• For titles listed in the 2018 STM Collection: all content published in those titles from 2006 onwards, up to the end of 2018 (represented by the blue front file box; prior to cancellation the University would also have had access to the front file back to 1998 onwards, represented by the green front file box)
• For Journal A: all content from 1986 to the end of 2018
• For Journal B: all content from 1992 to the end of 2018
• For Journal C: all content from 1988 to the end of 2010 (access to be provided by the new publisher)

In the diagram, the blue squares show the content with PCA rights attached, while the green represents content where no PCA rights would be retained after cancellation.

PCA chart

PCA in Jisc agreements
Across Jisc Collections’ main journals agreements, the PCA rights fall into two broad categories:
• Type 1: PCA to subscribed (maintained) titles and any subsequent substitutions only.
• Type 2: PCA to subscribed (maintained) titles + licensed bundled titles back to the year the subscription to the deal began.

Jisc agreements

How can we make PCA better? A call to action
Of these two categories, Type 2 is clearly an improvement on Type 1, but it still does not provide institutions with the complete coverage they need to move to transitional deals with full confidence. It’s also clear that PCA arrangements have the potential to be very complicated and require good record keeping and audit trails on the part of both the institution and the publisher. Problematic gaps in coverage can develop if an institution cancels individual titles, and access can be spread across different publisher platforms if the rights to titles change hands. Moreover, the amount of work involved in keeping tabs on access entitlements is often disproportionate to the amount of use this older content actually gets; Jisc’s studies show that by the far the highest concentration of usage of journal content occurs in issues published in the previous two years.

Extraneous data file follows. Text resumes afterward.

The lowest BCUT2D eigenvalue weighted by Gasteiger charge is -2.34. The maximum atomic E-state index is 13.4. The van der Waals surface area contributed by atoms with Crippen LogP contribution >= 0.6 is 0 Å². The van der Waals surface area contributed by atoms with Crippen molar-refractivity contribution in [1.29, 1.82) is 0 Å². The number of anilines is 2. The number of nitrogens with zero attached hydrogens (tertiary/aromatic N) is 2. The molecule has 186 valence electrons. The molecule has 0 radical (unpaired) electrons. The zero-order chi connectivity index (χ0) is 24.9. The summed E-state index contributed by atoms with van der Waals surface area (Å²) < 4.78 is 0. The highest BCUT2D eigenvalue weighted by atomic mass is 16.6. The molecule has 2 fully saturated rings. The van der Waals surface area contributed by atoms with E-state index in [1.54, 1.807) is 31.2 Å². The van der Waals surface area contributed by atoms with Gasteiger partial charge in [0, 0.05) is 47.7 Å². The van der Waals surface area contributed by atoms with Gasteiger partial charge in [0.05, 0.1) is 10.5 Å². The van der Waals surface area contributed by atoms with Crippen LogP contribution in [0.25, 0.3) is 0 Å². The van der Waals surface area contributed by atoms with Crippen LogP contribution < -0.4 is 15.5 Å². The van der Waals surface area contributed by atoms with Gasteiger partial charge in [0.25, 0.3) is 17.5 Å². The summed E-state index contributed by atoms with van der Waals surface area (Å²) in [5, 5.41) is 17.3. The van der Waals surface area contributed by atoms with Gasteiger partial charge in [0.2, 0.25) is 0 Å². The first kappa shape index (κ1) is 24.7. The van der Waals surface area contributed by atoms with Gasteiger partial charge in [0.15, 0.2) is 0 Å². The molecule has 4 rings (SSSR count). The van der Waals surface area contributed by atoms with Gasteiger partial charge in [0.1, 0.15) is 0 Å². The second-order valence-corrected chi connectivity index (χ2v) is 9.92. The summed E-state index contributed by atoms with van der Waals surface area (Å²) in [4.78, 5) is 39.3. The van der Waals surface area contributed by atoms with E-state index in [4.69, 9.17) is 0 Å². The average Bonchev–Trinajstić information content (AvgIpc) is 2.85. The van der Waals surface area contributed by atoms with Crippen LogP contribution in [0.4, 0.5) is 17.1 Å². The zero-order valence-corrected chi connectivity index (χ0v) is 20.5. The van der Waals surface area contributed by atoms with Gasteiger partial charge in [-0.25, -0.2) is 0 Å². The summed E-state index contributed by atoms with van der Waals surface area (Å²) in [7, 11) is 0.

Here at Jisc we’d like to see a more straightforward solution; we’d like to see publishers offer post-cancellation access to the whole of the relevant journal collection – not bound by the start dates or individual title histories. This small change would make life easier for institutions and publishers, with little or no cost to the publishers.

New Jisc role for Liam Earney